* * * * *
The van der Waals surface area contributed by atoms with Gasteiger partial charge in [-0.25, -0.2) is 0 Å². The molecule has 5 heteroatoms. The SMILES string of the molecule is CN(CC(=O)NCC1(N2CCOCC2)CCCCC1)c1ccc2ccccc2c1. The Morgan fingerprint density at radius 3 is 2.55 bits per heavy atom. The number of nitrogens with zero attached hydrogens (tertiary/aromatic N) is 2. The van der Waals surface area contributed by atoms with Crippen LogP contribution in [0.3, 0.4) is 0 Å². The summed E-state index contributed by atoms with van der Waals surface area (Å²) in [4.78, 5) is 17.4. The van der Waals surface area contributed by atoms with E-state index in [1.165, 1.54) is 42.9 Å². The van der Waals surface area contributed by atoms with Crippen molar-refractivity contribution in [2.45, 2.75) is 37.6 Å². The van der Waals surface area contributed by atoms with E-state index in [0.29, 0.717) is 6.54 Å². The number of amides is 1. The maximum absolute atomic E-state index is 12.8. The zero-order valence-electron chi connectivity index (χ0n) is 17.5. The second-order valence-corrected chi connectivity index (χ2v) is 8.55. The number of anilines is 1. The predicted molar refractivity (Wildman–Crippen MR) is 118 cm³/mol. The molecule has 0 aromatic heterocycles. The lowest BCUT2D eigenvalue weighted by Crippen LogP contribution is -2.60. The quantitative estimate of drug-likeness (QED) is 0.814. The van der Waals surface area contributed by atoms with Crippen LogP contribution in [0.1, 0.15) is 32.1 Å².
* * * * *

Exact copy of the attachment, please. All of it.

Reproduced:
The van der Waals surface area contributed by atoms with Gasteiger partial charge in [-0.25, -0.2) is 0 Å². The molecule has 5 heteroatoms. The SMILES string of the molecule is CN(CC(=O)NCC1(N2CCOCC2)CCCCC1)c1ccc2ccccc2c1. The Morgan fingerprint density at radius 3 is 2.55 bits per heavy atom. The number of nitrogens with zero attached hydrogens (tertiary/aromatic N) is 2. The van der Waals surface area contributed by atoms with Crippen LogP contribution in [0.3, 0.4) is 0 Å². The summed E-state index contributed by atoms with van der Waals surface area (Å²) in [4.78, 5) is 17.4. The van der Waals surface area contributed by atoms with E-state index in [1.165, 1.54) is 42.9 Å². The van der Waals surface area contributed by atoms with Crippen molar-refractivity contribution in [2.45, 2.75) is 37.6 Å². The van der Waals surface area contributed by atoms with E-state index in [0.29, 0.717) is 6.54 Å². The number of amides is 1. The maximum absolute atomic E-state index is 12.8. The zero-order valence-electron chi connectivity index (χ0n) is 17.5. The second-order valence-corrected chi connectivity index (χ2v) is 8.55. The number of anilines is 1. The predicted molar refractivity (Wildman–Crippen MR) is 118 cm³/mol. The molecule has 0 aromatic heterocycles. The lowest BCUT2D eigenvalue weighted by Crippen LogP contribution is -2.60. The quantitative estimate of drug-likeness (QED) is 0.814. The van der Waals surface area contributed by atoms with Crippen LogP contribution in [0.1, 0.15) is 32.1 Å².